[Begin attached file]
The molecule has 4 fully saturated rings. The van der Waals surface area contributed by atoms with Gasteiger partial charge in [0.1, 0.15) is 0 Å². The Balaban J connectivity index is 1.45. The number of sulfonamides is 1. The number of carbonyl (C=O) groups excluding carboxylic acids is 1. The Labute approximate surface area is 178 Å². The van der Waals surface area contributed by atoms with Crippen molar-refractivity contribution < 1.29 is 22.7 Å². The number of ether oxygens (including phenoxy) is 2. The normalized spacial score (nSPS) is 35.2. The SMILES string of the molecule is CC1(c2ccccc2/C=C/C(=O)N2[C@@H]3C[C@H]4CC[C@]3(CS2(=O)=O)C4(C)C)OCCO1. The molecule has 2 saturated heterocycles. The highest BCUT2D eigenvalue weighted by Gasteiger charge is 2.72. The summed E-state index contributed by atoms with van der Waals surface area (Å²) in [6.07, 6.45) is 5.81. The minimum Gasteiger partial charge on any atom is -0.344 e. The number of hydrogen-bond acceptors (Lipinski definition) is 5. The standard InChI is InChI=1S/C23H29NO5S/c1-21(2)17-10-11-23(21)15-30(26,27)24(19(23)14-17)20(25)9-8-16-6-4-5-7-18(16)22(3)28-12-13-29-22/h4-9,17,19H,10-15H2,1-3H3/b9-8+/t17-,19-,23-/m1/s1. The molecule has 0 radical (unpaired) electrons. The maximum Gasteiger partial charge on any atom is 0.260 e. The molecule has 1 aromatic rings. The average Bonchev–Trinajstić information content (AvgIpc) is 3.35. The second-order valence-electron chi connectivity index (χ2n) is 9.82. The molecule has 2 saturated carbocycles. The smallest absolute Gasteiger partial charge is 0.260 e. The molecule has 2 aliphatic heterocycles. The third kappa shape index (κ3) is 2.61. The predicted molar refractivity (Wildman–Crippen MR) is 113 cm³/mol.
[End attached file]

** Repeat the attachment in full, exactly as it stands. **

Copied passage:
The molecule has 4 fully saturated rings. The van der Waals surface area contributed by atoms with Gasteiger partial charge in [0.1, 0.15) is 0 Å². The Balaban J connectivity index is 1.45. The number of sulfonamides is 1. The number of carbonyl (C=O) groups excluding carboxylic acids is 1. The Labute approximate surface area is 178 Å². The van der Waals surface area contributed by atoms with Crippen molar-refractivity contribution < 1.29 is 22.7 Å². The number of ether oxygens (including phenoxy) is 2. The normalized spacial score (nSPS) is 35.2. The SMILES string of the molecule is CC1(c2ccccc2/C=C/C(=O)N2[C@@H]3C[C@H]4CC[C@]3(CS2(=O)=O)C4(C)C)OCCO1. The molecule has 2 saturated heterocycles. The highest BCUT2D eigenvalue weighted by Gasteiger charge is 2.72. The summed E-state index contributed by atoms with van der Waals surface area (Å²) in [6.07, 6.45) is 5.81. The minimum Gasteiger partial charge on any atom is -0.344 e. The number of hydrogen-bond acceptors (Lipinski definition) is 5. The standard InChI is InChI=1S/C23H29NO5S/c1-21(2)17-10-11-23(21)15-30(26,27)24(19(23)14-17)20(25)9-8-16-6-4-5-7-18(16)22(3)28-12-13-29-22/h4-9,17,19H,10-15H2,1-3H3/b9-8+/t17-,19-,23-/m1/s1. The molecule has 0 radical (unpaired) electrons. The maximum Gasteiger partial charge on any atom is 0.260 e. The molecule has 1 aromatic rings. The average Bonchev–Trinajstić information content (AvgIpc) is 3.35. The second-order valence-electron chi connectivity index (χ2n) is 9.82. The molecule has 2 saturated carbocycles. The smallest absolute Gasteiger partial charge is 0.260 e. The molecule has 2 aliphatic heterocycles. The third kappa shape index (κ3) is 2.61. The predicted molar refractivity (Wildman–Crippen MR) is 113 cm³/mol.